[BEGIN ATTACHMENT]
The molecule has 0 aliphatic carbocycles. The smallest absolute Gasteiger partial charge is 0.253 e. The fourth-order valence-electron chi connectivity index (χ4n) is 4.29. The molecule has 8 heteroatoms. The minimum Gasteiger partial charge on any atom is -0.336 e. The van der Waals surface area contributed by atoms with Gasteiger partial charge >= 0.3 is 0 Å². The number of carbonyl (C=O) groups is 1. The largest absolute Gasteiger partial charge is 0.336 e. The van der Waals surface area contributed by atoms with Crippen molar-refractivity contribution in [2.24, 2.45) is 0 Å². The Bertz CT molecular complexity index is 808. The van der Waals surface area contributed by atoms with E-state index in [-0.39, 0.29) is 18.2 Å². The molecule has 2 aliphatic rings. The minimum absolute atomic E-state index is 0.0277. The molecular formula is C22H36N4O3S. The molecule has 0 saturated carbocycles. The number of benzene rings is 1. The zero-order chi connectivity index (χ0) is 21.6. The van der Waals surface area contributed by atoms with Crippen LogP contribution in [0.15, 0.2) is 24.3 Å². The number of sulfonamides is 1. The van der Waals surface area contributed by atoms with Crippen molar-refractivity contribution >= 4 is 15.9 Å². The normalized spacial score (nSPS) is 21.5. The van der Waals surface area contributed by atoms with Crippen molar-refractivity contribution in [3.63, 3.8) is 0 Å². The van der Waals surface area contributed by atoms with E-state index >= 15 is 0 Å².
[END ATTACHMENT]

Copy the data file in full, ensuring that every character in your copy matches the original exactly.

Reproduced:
The molecule has 0 aliphatic carbocycles. The smallest absolute Gasteiger partial charge is 0.253 e. The fourth-order valence-electron chi connectivity index (χ4n) is 4.29. The molecule has 8 heteroatoms. The minimum Gasteiger partial charge on any atom is -0.336 e. The van der Waals surface area contributed by atoms with Gasteiger partial charge >= 0.3 is 0 Å². The number of carbonyl (C=O) groups is 1. The largest absolute Gasteiger partial charge is 0.336 e. The van der Waals surface area contributed by atoms with Crippen molar-refractivity contribution in [2.24, 2.45) is 0 Å². The Bertz CT molecular complexity index is 808. The van der Waals surface area contributed by atoms with E-state index in [-0.39, 0.29) is 18.2 Å². The molecule has 2 aliphatic rings. The minimum absolute atomic E-state index is 0.0277. The molecular formula is C22H36N4O3S. The molecule has 0 saturated carbocycles. The number of benzene rings is 1. The zero-order chi connectivity index (χ0) is 21.6. The van der Waals surface area contributed by atoms with Crippen LogP contribution in [0.15, 0.2) is 24.3 Å². The number of sulfonamides is 1. The van der Waals surface area contributed by atoms with Crippen molar-refractivity contribution >= 4 is 15.9 Å². The normalized spacial score (nSPS) is 21.5. The van der Waals surface area contributed by atoms with Crippen molar-refractivity contribution in [3.63, 3.8) is 0 Å². The van der Waals surface area contributed by atoms with E-state index >= 15 is 0 Å².